The reason all the other Gospels follow Mark is because there was no other biographical material about Jesus, because he wasn’t real. This story is what started the idea that Jesus was a real person. Every single narrative about Jesus ever written descends from the Gospel of Mark.

    Someone wrote a fictional allegory about how the Jews and the Jewish leaders of the Jesus cult brought the war upon themselves, and that story ended up becoming the basis of a new religion. Prior to that story the Jesus cult was just a tiny irrelevant Jewish mystery religion, worshiping an immaterial heavenly messiah named the Lord Jesus. Once “Mark” came out, right after the war, it became hugely popular and that’s actually what started Christianity as we know it. The prior cult never gained any traction on its own, it was the Gospel stories that launched the religion.

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    1. I have looked at a few different theories, and I see that there are many out there that make a lot of sense of some of the evidence, but few that can explain all the evidence.
      The Occam’s razor approach can be a stumbling block in trying to understand Christian origins. My conclusion is that the origins of Christianity were very complex and the evidence existing too scarce to put it all together. Essentially the evidence is an under-sample of the complex system.

      Was the gospel of Mark really a revolutionary Gospel? Where does it then fit with the Gospel of Peter, Thomas etc ?
      The only thing we can assume is that it had more traction than any before it.

      I suspect there was much evolution of the ‘Christ’ character before Mark was written, however it is not just a matter of time but distance as well. In several parts of the world, ‘Jesus’, ‘Christ’, ‘Yeshu’, ‘Simon Magus’, ‘Zealot-legends’ and other ‘God-man’ stories were evolving. These stories were continually diverging and hybridizing. I have looked at a few different theories, and I see that there are many out there that make a lot of sense of some of the evidence, but few that can explain all the evidence.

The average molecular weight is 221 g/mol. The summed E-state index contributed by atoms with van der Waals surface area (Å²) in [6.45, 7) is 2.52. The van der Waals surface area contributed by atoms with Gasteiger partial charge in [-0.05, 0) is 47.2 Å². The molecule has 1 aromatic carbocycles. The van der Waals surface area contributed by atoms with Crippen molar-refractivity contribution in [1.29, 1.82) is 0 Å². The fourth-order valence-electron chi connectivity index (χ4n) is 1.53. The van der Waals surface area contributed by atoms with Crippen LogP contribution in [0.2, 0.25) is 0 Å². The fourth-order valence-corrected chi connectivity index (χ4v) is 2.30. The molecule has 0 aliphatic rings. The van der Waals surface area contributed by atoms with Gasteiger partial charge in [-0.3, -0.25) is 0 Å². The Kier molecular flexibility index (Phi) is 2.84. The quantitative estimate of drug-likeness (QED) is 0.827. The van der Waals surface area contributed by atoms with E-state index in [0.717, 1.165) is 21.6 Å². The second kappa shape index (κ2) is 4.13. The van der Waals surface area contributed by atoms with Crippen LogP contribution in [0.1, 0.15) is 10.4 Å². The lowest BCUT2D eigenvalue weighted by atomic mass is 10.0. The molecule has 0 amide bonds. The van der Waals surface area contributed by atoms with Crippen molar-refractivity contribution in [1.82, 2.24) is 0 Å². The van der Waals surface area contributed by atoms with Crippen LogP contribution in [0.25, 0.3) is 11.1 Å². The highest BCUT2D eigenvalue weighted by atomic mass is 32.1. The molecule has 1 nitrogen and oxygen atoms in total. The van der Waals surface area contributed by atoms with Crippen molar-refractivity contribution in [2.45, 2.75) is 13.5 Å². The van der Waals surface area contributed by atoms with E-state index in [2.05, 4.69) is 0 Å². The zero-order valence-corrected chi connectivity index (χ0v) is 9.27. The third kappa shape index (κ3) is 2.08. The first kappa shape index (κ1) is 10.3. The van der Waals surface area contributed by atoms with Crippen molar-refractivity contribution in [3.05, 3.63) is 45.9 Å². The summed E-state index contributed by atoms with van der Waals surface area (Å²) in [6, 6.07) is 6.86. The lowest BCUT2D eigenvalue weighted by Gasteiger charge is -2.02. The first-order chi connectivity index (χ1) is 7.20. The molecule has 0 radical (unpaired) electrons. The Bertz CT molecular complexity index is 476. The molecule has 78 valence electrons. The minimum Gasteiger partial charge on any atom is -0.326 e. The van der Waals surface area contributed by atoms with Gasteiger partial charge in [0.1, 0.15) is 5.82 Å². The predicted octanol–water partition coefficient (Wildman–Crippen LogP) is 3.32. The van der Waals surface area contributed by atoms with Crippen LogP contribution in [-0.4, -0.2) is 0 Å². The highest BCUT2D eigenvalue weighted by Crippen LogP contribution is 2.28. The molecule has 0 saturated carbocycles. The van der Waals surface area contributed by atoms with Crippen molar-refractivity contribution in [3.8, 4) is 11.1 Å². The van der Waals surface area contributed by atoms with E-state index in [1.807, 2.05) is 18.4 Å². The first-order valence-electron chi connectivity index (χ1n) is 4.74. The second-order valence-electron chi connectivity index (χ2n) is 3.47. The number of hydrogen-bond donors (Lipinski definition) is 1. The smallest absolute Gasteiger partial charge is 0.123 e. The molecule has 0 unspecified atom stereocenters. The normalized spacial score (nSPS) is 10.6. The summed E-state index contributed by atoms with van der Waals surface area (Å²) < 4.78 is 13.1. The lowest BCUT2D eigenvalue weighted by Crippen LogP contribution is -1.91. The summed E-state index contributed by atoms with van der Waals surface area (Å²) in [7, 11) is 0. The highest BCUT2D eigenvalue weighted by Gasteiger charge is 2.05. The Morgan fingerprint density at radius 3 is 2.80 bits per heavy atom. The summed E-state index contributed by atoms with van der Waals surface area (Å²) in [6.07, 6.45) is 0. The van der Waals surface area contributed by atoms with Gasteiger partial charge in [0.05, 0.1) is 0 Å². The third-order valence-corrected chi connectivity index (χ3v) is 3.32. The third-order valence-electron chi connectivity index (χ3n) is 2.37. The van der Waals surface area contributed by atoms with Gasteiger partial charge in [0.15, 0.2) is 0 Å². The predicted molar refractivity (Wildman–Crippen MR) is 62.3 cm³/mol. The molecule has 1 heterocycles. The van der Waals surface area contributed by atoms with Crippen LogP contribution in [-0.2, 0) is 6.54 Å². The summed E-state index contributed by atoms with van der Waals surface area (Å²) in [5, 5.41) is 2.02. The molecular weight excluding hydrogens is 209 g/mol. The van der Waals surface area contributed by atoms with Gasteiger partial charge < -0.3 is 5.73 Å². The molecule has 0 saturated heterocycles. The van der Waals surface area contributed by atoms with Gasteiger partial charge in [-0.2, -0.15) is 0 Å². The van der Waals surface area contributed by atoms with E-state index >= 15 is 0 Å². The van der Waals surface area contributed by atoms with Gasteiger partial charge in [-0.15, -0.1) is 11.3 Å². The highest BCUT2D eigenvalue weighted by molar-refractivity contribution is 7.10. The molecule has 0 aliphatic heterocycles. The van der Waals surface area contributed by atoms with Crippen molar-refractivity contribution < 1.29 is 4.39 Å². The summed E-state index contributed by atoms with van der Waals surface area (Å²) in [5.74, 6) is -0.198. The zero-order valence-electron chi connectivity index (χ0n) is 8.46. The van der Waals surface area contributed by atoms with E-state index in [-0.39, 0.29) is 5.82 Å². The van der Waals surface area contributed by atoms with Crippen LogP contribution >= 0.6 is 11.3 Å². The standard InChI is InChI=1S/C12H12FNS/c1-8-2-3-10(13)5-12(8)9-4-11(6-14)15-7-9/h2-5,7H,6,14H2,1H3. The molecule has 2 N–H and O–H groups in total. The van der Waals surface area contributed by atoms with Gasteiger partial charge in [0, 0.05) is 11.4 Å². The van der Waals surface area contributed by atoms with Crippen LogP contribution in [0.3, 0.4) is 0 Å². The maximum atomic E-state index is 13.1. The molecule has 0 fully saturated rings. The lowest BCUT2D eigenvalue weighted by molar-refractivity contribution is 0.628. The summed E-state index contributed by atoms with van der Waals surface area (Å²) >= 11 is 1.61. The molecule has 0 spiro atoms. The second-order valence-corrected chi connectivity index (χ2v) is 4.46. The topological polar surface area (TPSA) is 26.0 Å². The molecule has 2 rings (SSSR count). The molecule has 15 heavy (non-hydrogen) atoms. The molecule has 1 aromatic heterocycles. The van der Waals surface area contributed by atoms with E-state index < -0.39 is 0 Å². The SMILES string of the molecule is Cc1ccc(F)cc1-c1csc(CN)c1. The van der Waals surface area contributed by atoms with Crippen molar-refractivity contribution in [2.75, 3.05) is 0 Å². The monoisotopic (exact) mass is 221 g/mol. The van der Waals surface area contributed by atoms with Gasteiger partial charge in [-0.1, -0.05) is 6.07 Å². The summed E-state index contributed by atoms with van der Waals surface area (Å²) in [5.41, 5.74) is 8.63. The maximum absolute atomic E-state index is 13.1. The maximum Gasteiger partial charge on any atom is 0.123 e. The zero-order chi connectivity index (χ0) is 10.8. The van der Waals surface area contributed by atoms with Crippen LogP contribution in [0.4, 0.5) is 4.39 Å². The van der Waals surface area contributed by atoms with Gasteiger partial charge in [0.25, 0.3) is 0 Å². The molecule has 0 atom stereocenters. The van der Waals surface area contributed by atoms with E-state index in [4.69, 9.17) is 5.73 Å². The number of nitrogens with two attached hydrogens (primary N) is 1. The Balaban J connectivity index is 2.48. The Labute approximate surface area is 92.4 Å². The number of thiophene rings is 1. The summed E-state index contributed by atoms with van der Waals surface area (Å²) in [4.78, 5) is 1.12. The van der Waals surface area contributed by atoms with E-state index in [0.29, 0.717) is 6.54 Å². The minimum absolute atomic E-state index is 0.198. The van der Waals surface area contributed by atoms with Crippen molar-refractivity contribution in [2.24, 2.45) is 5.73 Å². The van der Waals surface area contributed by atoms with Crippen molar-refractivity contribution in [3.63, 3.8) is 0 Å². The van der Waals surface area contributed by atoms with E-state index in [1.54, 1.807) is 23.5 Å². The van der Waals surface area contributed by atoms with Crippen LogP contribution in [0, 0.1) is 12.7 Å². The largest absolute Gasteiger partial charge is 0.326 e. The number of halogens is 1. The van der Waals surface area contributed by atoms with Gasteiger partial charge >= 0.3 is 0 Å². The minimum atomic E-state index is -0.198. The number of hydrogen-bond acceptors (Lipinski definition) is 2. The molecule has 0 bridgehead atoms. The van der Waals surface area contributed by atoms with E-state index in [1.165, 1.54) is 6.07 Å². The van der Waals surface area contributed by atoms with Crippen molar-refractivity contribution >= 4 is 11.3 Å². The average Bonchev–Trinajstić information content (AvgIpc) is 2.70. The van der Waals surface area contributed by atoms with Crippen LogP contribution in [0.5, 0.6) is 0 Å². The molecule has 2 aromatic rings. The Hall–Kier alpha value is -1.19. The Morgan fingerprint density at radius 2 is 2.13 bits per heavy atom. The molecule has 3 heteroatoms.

The Occam’s razor approach can be a stumbling block in trying to understand Christian origins.

      Was the gospel of Mark really a revolutionary Gospel? Where does it then fit with the Gospel of Peter, Thomas etc ?
      The only thing we can assume is that it had more traction than any before it. It is also a problem to assume that the majority of it was all written at once. (apart from the additional endings, there could have been numerous re-works even before these)

      I suspect there was much evolution of the ‘Christ’ and ‘Jesus’ character before Mark was written, however it is not just a matter of time but distance as well. In several parts of the world, ‘Jesus’, ‘Christ’, ‘Yeshu’, ‘Simon Magus’, ‘Zealot-legends’ and other ‘God-man’ stories were evolving. These stories were continually diverging and hybridizing. The second century saw the attempts to consolidate the myths and legends.
      Evert time I feel I have isolated one aspect of these myths, I find another angle to contradict the theory.

      My point is, don’t get too attached to your theory!

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  6. In my view, the answer to this question is quite disastrous to not only Jesus’s historicity, but also to the Apostles.

    From a mythicist, or historicist, point of view, there is reason to think the council of 12 didn’t exist before Jesus was resurrected, since Paul seems to think having an “experience” of the risen Jesus was a necessary, but not sufficient, condition of being an apostle (“Have I not seen …,” 1 Corinthians 9:1).

    In Mark’s gospel, the dullardness of the apostles fits in with the idea that the first will be last and the last will be first in the coming Kingdom, which fits in with Jesus too as a backwater preacher from nowhere Nazareth whose family thinks he’s crazy and who can’t perform miracles in his hometown.

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  7. I hope someone does research if these scribes in Qumran were using psychoactive substances like Amanita muscaria, THC from Cannabis. I know you’ve read John Allegro’s The Sacred Mushroom and the Cross so which makes me wonder if these ascetic Jews and competing sects like the Christian Gnostics are into such substances to feel the divine pleroma battling the archons.